The Astounding Homemade Blowgun

It's not a toy, but that doesn't mean you can't have fun with this homemade blowgun.
September/October 1984
http://www.motherearthnews.com/diy/homemade-blowgun-zmaz84sozraw.aspx
This version of the homemade blowgun is accurate to 50 or 60 feet.


Photo by MOTHER EARTH NEWS Staff

Here's a riddle for you: What's black and white and blew all over? You'll never guess in a million years, so we'll tell you: the darts from an honest-to-gosh homemade blowgun — one that even a big spender would have trouble sinking more than two or three dollars into!

Yep, that's right, no longer is the blowgun the bane of Amazon explorers. It's now graduated to the other extreme, the realm of high-tech-with coated, thin-walled alloy barrels, modern plastic-and-steel darts, and even specially designed mouthpieces. And make no mistake: This new breed of diaphragm-powered dart launchers has evolved beyond the casual toy stage and into the bailiwick of the serious enthusiast.

The trouble is, fancy blowguns sell for $25 or $30, which might be fine for a serious fan, but it's a bit steep for the uninitiated. That's precisely why we developed this kitchen-table-tech version.

Our blowgun's barrel is made from a length of 1/2" electrical conduit, and the mouthpiece is the dust boot from a Volkswagen "beetle" ball joint. The darts are simply drywall nails or stubs of spring wire, fastened to polyethylene cones fashioned out of discarded plastic milk jugs. Yet, elementary as it is, our cheapo homemade model can hold a 6" pattern at 20 yards and come close to penetrating 1/2" plywood!

If you're game for giving it a try, get yourself a 6' length of 1/2" electrical metallic tubing; a worm-drive, fuel-line-size hose clamp; a tricycle handgrip; some friction or handle-bar tape; a VW ball-joint dust boot (any rubber boot of a similar size and shape would work); an assortment of grooved-shank and box nails or stiff wire rods (half the fun is experimenting to see which dart points suit your needs best); several plastic milk jugs; and a tube of silicone sealant or some modeling clay.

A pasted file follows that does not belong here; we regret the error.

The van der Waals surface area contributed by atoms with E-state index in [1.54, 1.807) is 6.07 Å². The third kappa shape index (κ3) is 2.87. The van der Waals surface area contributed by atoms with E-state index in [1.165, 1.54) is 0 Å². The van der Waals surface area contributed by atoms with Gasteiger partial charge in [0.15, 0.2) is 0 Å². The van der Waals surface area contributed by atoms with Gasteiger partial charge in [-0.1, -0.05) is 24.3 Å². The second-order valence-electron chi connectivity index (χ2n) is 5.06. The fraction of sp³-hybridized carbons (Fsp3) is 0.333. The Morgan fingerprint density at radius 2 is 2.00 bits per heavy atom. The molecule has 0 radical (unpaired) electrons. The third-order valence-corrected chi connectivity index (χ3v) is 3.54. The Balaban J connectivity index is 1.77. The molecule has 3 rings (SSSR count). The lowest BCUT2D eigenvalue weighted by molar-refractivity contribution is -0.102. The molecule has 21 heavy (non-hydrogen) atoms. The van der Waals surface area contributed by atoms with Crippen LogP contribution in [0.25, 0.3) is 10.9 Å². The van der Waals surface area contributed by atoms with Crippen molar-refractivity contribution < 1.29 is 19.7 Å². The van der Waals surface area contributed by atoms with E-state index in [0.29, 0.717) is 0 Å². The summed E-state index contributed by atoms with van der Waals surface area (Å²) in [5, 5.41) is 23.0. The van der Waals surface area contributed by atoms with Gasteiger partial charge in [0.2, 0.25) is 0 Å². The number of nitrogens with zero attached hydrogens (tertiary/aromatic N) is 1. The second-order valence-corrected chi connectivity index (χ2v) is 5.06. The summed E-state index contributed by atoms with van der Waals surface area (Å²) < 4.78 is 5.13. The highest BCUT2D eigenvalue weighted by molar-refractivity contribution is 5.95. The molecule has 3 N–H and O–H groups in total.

In the way of tools, you'll need a hacksaw, a plumb bob, a file, a propane torch, scissors or a knife, wire cutters, a hammer, a miniature screwdriver, and a block of soft wood.

Begin by cutting the tube to a length of 3 1/2' to 5'. The shorter the barrel, the easier it'll be to wield the gun ...but you'll be trading off power and accuracy. Next, saw a piece about 4" long from your scrap. To make this into an adjustable handle, merely contour one end so it'll make a clean joint with the barrel, then cut kerfs into the tube about 1/4" below the high sides of the contour. Pass the hose clamp through these slots and around the barrel, then slip the tricycle grip onto the stub. After you've painted the surface of the conduit, tighten the handle at a position that allows your arm to be outstretched but bent slightly when you aim the weapon. Finish up by wrapping fore and aft of the grip with tape. The rubber mouthpiece can then be sealed to the barrel with silicone.

To make the darts, all you have to do is lay one of the empty milk jugs on its side, and with the propane torch set at a low flame, carefully heat an area about the size of a quarter until the plastic turns clear. Then push the pointed end of the plumb bob into the soft spot and hold it there until the dimpled area clouds. Make several rows of cones in this manner (leaving a bit of room between each), and cut the dimpled wall from the jug.

You can use a short piece of scrap tubing to separate the cones from the rest of the sheet. Just bevel one end of the conduit to a sharp edge, then place the plastic — points up — on your wooden block. Center the tubular cutter over each cone to be removed, and give the back of the tube a smart rap with the hammer.

Once you've freed a number of cones, it's easy to make darts out of them by pushing nails or wire stubs through the pointed ends from the inside. A dab of silicone sealant or clay set behind the metal will serve the threefold purpose of securing the point, sealing it, and giving the dart some necessary weight. A bit of research will help you to determine which combination of points and putty works best — though we're partial to drywall nails backed with silicone.

Using the blowgun properly is merely a matter of setting a dart in the mouthpiece end, placing the rubber cup around your mouth, and huffing sharply with your diaphragm. (Don't draw in your breath or you'll risk swallowing the projectile!) Remember, above all, that even though your completed blowgun can be a heck of a lot of fun, it's definitely not a child's toy. Used improperly, it can be a dangerous weapon. So always exercise plenty of caution and common sense during play or practice, and you'll enjoy your "loose change" investment for quite some time.